At the junction of Sands Hill and the A46 there is a disused gateway in the wall (early C19, listed grade II) but there is no surviving evidence of an approach to the house from this point.


The house, Dyrham Park (late C17/early C18, listed grade I), has a Tudor core, but was largely rebuilt for William Blathwayt. The west front, designed as the entrance front by the relatively obscure Huguenot architect, Samuel Hauduroy was completed by 1694. The house stands on a balustraded terrace of the same date, approached by a double flight of steps aligned with the gates into the village. The east front, which physically and stylistically forms almost a separate building, was designed by the Comptroller of the King's Works, William Talman (1650-1719) and was finished by 1703. Attached to the southern end of the facade is an orangery (Talman 1701, listed grade I) and to the western façade, a stable block (Talman 1698-9, listed grade I). Some 80m south of the house is a pavilion (late C17), one of two shown in Kip (Atkyns 1712), now attached to Hind's Cottage (C18, listed grade II). Some 30m to the north-west of the house, on an elevated terrace, stands the church of St Peter (mid C13, listed grade I), forming what Verey and Brooks (2002) call 'the perfect English setting - house, church, and stables, all of stone, forming a single unified group'. The south aisle, seen from the house and gardens, was restored by William Blathwayt after 1688.


The gardens at Dyrham Park are located to the west, between the house and the village. The assemblage of house, church, and churchyard are bounded to the north by a steep slope, terraced as part of the late C17 garden layout, the church and churchyard themselves being on a terrace above the level of the house and garden. Some 50m north of the house is the Church Walk, marked by large lime pollards which may date from the late C17. Above and north of the churchyard are overgrown terraces from the late C17 layout recorded by Kip (Atkyns 1712). On the slopes north of the church are remains of formal walks which run eastwards from a former Wilderness, laid out as part of the early C18 improvements, c 100m north-east of the house. Only the top walk survives as a levelled accessible walk but the line of the other former terraced walks is still clear. There is a beech hedge along the top terrace, C18 lime trees along the middle terrace, and a line of late C17/early C18 yew trees down the slope, east of the church tower, on the line of steps recorded by Kip (ibid). The lower terraces seem to have been deliberately smoothed as part of the late C18 landscaping, as recorded on a watercolour bird's-eye view of the 1790s. A substantial stone retaining wall, shown in Kip (ibid), divides the top walk from the park to the north.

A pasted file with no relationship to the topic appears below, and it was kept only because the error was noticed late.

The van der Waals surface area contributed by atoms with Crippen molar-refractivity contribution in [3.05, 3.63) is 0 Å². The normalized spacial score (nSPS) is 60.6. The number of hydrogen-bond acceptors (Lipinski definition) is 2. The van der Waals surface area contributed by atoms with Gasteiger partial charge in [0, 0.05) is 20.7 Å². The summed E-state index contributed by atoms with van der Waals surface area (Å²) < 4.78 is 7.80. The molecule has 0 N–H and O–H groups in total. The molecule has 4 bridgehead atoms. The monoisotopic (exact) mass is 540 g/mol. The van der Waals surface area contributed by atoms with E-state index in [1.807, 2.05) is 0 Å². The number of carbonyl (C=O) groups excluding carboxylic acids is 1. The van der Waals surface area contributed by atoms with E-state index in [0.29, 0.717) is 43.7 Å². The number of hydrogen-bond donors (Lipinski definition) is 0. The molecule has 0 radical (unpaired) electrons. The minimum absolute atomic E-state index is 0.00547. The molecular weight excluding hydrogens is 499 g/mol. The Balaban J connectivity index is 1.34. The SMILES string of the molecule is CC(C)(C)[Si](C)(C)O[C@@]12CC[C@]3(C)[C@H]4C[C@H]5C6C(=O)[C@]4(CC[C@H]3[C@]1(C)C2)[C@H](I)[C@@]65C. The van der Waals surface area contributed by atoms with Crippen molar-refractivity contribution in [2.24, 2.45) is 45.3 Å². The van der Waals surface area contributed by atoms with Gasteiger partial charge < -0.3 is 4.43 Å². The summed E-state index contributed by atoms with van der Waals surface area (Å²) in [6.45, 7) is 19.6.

The west garden comprises three elements. West of the west front of the stable block is a lawn, formerly a paddock, ornamented with a scattering of ornamental trees (post 1958) including an Atlantic cedar, catalpas, and two Judas trees. A path with holm oaks planted along its south side, the Long Walk, stretches c 200m westwards below the churchyard from a terrace outside the west front of the house, to the entrance gates from the village. A stone retaining wall to the churchyard on the north side of the Long Walk is fronted by herbaceous borders. The holm oaks divide the main lawn from the third area of the west garden, a sunken area centred on two ponds. At the eastern end of this sunken area is a stone-built cascade (late C17, listed grade II), fed by a pond on the scarp to the east of the house via a canal between the house and the stable courts, which issues into the eastern of two ponds which date back at least to 1689 and probably originated as medieval fishponds. Parchmarks in the grass show evidence of a lost apsidal-ended rectangular pond, shown between the two existing ponds in Kip (ibid). A fine black mulberry tree stands just to the north, and remnants of a late C19 rock garden occupy the north-east corner of this sunken area. The line of a shrubbery walk running westwards along the north slope of the area leads to a blocked door in the western garden wall, formerly opening onto the village street. In the village to the west (outside the site here registered), a stream issues from the two ponds in the west garden and is culverted beneath the road, emerging via a cascade into an area of C19 trees and shrubs. In the C19 a shrubbery walk was laid out along this stream, running westwards for some 350m along a sequence of pools and cascades.